The California Assembly is also considering a "1984 Legislative Child-Abuse Package" that contains 29 bills. One bill would provide $23 million for child-abuse-education programs in elementary and secondary schools, according to Chet Olsen, consultant to the Assembly Select Committee on Child Abuse.

A bill that would toughen penalties for those who fail to report suspected cases of child abuse and neglect and cover any legal costs incurred by those who do is included in the package. The bill would increase the fine for failure to report from $500 to $5,000.

Another bill would subject California citizens who know of cases of abuse and fail to report them to civil liability.

Still another bill would require professionals who are mandated by law to report suspected cases of child abuse to sign a statement regarding that obligation before they begin working.

Revising Prosecutions

In Los Angeles, the Attorney General's Task Force on Family Violence plans to call for sweeping revisions in investigations and prosecutions by state and local authorities to put an end to what the agency sees as a pattern in which victims suffer more than offenders.

Assistant Attorney General Lois H. Herrington last month recommended that videotaped rather than in-person testimony from abused children be permitted in court actions and that criminal sanctions be established in family-violence cases. She spoke at the Third National Conference on Sexual Victimization of Children in Arlington, Va., a conference sponsored by the Children's Hospital National Medical Center. (See related story on page 9.)

The task force's report is scheduled to be released in September.

To deal more effectively with an estimated 50,000 child-abuse cases each year, the Los Angeles County Board of Supervisors last month established a new Department of Children's Services. Services now handled by the Department of Public Social Services, the Probation Department, and the Department of Adoptions will come under the auspices of the new agency in September.

Other State Legislation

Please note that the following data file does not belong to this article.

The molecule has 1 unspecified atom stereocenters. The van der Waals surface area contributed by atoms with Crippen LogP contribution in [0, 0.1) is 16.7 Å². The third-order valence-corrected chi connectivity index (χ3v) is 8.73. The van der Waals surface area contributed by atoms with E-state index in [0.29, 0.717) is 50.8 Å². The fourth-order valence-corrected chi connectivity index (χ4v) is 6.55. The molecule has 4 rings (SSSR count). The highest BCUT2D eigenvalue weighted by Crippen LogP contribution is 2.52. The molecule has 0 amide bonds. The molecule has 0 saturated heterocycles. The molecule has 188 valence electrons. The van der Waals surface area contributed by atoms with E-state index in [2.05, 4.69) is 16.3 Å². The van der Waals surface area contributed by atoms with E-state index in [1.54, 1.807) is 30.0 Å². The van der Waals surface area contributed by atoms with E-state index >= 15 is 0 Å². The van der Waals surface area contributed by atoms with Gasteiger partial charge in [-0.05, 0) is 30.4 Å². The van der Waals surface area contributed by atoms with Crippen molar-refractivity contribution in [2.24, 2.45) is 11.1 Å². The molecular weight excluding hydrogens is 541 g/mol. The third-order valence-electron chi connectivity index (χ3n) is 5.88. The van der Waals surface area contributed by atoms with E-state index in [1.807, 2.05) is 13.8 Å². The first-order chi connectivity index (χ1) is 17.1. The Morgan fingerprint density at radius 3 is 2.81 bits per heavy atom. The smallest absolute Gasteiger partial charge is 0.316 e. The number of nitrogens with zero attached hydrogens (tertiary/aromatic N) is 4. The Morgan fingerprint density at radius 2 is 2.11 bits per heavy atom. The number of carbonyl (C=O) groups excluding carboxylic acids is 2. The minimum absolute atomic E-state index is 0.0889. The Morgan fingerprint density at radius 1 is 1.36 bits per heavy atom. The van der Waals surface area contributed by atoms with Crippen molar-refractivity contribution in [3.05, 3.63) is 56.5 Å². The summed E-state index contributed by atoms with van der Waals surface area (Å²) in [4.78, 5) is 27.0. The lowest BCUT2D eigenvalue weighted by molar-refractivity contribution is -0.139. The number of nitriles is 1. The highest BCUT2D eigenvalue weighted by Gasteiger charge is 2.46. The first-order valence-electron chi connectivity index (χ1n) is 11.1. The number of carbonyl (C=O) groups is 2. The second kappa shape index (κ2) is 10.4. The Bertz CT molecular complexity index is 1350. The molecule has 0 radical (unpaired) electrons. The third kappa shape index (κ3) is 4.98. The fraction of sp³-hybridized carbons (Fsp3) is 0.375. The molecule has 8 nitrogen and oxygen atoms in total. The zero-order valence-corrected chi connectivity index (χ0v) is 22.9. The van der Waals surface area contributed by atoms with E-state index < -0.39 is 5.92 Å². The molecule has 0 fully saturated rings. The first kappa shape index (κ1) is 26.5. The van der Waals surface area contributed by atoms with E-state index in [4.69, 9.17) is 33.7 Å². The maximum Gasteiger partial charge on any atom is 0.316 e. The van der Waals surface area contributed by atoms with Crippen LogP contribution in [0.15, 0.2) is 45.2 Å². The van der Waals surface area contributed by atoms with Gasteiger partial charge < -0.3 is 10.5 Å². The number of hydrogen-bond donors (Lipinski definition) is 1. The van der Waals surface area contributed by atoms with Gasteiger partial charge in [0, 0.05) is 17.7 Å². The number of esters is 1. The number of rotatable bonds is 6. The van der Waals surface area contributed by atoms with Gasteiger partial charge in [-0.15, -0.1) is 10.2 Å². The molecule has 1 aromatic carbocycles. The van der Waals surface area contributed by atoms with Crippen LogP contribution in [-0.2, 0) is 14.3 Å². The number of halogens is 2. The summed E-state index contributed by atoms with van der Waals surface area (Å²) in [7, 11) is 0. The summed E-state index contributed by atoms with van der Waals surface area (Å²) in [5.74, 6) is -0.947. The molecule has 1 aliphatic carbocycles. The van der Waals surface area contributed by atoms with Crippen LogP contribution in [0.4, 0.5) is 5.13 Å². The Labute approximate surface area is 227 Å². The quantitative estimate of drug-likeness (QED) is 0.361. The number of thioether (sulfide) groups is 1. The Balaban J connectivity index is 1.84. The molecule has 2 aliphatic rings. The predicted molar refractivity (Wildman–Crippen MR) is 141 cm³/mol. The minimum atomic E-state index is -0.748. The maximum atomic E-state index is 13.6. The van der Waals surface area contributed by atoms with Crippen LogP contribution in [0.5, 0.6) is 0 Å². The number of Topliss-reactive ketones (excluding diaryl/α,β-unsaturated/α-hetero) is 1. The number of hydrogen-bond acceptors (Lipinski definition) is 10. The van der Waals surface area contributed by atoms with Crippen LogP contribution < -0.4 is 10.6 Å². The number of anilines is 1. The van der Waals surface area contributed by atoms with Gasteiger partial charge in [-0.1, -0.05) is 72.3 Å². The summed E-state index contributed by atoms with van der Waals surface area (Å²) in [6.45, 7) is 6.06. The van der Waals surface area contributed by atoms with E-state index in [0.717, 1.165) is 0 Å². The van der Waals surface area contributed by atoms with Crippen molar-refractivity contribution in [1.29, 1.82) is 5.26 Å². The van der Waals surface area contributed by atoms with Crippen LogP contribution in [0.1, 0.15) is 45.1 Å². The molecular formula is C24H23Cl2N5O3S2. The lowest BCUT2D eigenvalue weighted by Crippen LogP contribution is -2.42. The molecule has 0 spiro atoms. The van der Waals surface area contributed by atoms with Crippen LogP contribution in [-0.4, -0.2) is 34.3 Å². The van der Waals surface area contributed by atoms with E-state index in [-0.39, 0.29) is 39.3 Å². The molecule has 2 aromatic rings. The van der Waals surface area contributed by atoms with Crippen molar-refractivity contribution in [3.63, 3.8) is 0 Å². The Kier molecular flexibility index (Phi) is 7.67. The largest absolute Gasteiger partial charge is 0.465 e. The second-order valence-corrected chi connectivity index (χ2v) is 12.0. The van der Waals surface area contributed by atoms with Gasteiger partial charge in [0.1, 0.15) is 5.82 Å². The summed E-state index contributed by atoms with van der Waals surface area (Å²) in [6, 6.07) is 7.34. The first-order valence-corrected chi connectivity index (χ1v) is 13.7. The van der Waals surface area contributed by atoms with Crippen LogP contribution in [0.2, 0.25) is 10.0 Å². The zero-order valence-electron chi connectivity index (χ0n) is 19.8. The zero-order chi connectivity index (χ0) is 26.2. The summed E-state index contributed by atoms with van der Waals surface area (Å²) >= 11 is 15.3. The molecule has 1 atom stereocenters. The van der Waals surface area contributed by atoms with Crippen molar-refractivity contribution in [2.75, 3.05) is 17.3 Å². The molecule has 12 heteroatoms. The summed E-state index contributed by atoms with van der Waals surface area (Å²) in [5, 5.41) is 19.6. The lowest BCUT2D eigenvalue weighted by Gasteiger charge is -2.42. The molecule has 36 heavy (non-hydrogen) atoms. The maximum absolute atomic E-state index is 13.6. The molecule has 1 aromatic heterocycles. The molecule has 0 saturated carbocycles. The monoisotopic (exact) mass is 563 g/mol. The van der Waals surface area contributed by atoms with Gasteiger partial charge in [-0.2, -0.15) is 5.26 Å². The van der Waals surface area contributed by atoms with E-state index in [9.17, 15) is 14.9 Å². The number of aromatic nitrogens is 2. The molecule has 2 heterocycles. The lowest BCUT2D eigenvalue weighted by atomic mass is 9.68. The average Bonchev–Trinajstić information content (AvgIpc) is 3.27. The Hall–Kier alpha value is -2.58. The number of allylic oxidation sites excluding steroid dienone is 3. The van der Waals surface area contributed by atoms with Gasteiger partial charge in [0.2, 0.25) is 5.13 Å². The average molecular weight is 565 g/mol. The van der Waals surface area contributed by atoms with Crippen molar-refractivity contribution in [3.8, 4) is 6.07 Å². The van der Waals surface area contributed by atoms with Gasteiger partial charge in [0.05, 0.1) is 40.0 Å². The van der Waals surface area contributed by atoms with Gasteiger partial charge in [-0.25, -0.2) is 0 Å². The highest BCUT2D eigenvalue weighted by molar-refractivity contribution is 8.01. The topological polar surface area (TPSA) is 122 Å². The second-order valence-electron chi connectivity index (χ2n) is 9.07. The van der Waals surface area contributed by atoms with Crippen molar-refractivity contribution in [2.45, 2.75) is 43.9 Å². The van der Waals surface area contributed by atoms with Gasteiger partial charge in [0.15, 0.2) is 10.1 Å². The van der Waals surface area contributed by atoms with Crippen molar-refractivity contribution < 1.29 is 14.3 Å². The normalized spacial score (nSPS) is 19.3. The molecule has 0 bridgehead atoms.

Last month, Gov. Mario M. Cuomo signed into law a bill that, effective Nov. 1, makes New York the 48th state to allow the conviction of a child molester solely on the victim's testimony. Only the Dis-trict of Columbia and Nebraska continue to require that corroborating evidence be presented.

Gov. Toney Anaya of New Mexico in March signed into law a bill making it a felony to manufacture, distribute, or profit from child pornography. The Sexual Exploitation of Children Act makes distributing child pornography a fourth-degree felony and profiting from or encouraging a child to participate in child pornography a third-degree or second-degree felony, according to Representative Mary Tucker, who sponsored the bill in the legislature.

Under the law, which is effective on July 1, parents who allow their children to be used for pornography will face fourth-degree felony charges, Ms. Tucker said.

In West Virginia, Gov. Jay Rockefeller 4th has signed into law the West Virginia Child Protective Services Act. The act includes 10 articles relating to abuse and neglect, describing the rights of parties during hearings, requiring abuse and neglect proceedings to be given priority on court dockets, and describing the procedure for transferring temporary custody of a child alleged to be abused or neglected, according to Sheree Lovely, a spokesman for the legislature.

The act authorizes a child-protective worker to take custody of an abused child under certain circumstances without a court order, requires a medical procedure for examining abused children, and authorizes the creation of a children's trust fund for child abuse and neglect prevention.

The act also increases the penalty for failure to report suspected cases of child abuse to a misdemeanor, punishable by 10 days in jail or a $100 fine, Ms. Lovely said. The legislation goes into effect on June 10.

And in Florida, lawmakers are weighing a bill that would require first-time applicants for teacher certification to be fingerprinted and checked against national crime records. (See related story on page 1.)

--ab Correspondent Michael Fallon contributed to this report.

Vol. 03, Issue 33